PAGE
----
Everyone has the potential to fall victim to dehydration by virtue of the busy lives most people lead. Consistently drinking six or eight ounces of water a few times throughout the day may not be convenient or seem important to most people or part of their daily practice, but it definitely should. Children, (especially active ones who like to play outside), people who are elderly and even teens are at higher risk for dehydration because they may not realize their bodies are suffering from lack of fluids until the damage has already begun. Generally, people whose bodies have less fat and weight to store water may begin to be dehydrated earlier than those with higher body weights. *It is important to note that sodas/soft drinks, tea, and coffee are not the same as water intake, as they are diuretics and conversely increases the body’s dehydration risk.
Extreme Athletes, Extreme Hydration
People who exercise for long periods of time (such as marathon runners, cyclists and mountain climbers) run a dangerously high risk for dehydration. Simply put, the body has a hard time keeping up with the demands of keeping itself hydrated under lengthy, stressful conditions even in healthy bodies. The more strenuous the exercise, the more quickly moisture leaches from the body. The situation is exacerbated when activity takes place in high temperatures. Proper nutrition is key here and serious athletes must be well informed and in tune with their bodies in order to prevent dehydration and maintain optimum health. People who work outside for long periods of time run similar risks. To prevent dehydration, drinking before, during and after exercise is advised.
The Age Factor
Dehydration can be deadly for older people, who are at risk for several reasons.
First, people who are elderly tend to have lower body weights, making it more difficult for their bodies to hold and process liquids. Secondly, their lifestyles are often such that they may not eat regularly (or even often enough because of inadequate access to food) and consequently may neglect their diets. Various medical conditions, frequent illness and medications associated with aging may also increase the risk of dehydration. The biological functions of the aging body (for example, how it regulates heat and stores water) predispose them to dehydration as well.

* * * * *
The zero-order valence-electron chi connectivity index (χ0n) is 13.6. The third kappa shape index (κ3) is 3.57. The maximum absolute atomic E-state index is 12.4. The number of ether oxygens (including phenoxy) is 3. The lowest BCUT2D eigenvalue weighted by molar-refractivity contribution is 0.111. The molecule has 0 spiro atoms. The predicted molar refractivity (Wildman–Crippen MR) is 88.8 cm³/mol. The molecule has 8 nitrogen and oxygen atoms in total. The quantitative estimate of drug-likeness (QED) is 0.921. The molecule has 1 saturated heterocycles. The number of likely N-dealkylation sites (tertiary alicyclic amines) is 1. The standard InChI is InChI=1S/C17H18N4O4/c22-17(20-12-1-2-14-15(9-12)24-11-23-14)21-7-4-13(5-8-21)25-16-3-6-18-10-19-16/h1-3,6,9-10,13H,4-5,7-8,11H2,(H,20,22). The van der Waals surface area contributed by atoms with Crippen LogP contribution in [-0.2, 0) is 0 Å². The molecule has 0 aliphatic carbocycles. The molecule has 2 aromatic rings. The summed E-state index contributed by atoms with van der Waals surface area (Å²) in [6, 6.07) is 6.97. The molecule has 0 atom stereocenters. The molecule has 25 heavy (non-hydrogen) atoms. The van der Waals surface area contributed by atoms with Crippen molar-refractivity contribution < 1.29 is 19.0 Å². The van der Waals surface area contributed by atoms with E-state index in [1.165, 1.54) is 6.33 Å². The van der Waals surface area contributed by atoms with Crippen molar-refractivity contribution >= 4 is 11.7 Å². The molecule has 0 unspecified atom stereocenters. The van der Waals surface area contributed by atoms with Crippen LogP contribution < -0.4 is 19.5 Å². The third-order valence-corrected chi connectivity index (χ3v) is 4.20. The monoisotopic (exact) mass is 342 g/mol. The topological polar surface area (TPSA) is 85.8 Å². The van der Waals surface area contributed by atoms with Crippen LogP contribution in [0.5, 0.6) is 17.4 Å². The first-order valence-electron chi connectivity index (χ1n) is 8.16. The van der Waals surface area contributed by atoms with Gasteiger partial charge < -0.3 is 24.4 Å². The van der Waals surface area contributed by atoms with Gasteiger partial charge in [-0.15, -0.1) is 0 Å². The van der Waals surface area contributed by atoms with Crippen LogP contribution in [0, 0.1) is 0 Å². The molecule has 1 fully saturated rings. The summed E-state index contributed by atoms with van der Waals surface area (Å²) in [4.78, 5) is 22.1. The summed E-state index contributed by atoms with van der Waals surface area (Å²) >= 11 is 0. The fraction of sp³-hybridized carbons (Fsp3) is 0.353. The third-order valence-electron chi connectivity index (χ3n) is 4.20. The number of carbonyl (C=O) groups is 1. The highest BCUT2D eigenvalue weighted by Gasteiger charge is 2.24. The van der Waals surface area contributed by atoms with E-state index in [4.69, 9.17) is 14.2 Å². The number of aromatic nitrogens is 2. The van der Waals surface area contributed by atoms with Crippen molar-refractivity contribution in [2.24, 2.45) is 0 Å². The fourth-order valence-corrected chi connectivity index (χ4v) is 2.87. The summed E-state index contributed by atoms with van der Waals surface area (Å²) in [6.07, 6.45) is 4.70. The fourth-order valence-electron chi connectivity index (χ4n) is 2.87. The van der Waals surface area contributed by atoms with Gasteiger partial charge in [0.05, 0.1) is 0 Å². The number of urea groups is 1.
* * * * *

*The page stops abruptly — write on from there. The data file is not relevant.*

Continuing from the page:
According to Mayo Clinic, more than 1.5 million children die from dehydration each year, and most of them are under 1 year old. Very young children who cannot communicate how they are feeling with words are extremely vulnerable to dehydration, particularly during periods of illness. An infant with an ear infection may resist eating and drinking for hours or even days, setting the stage for dehydration as well as a host of other health problems. Parents and caregivers need to be vigilant about the liquid intake of children, especially babies, to prevent dehydration.
The best defense against dehydration is, of course, prevention. When you know you’ll be exercising a lot, drink water at least 20 minutes before activity to give your body a good base. It’s important to note that dehydration can occur even in cold weather. While most people associate dehydration with the hot summer months, extreme cold can have the same taxing effects on the body, putting it at risk for loss of precious body fluids. Other liquids can provide hydration, although water is certainly the best source. Many foods, especially fresh fruits and vegetables, provide a good amount of water.
Green grapes and watermelon, both popular fruits for warm summertime meals, can provide an extra measure of protection against dehydration, especially for children. Sugar-free Popsicles are another good way to get liquids into children when it becomes difficult to get them to drink water. When mild dehydration is apparent, drink water or a clear liquid. If symptoms persist or worsen, seek a medical professional.
Meanwhile, for people who are intent on enjoying the sun, 8 ounces of water every hour is the recommended intake for people who are spending time in the sun. Remember to avoid sugary sodas, soda with caffeine and alcohol; they will make the potential for dehydration worse, not better. Staying out of the sun whenever possible will certainly lessen the risk for dehydration. If dehydration and sun exposure are combined, seek medical attention. Symptoms may worsen over a matter of hours. Make water intake a habit; your body will thank you.
Resources: Mayo Clinic, WebMD, AARP, MedLine Plus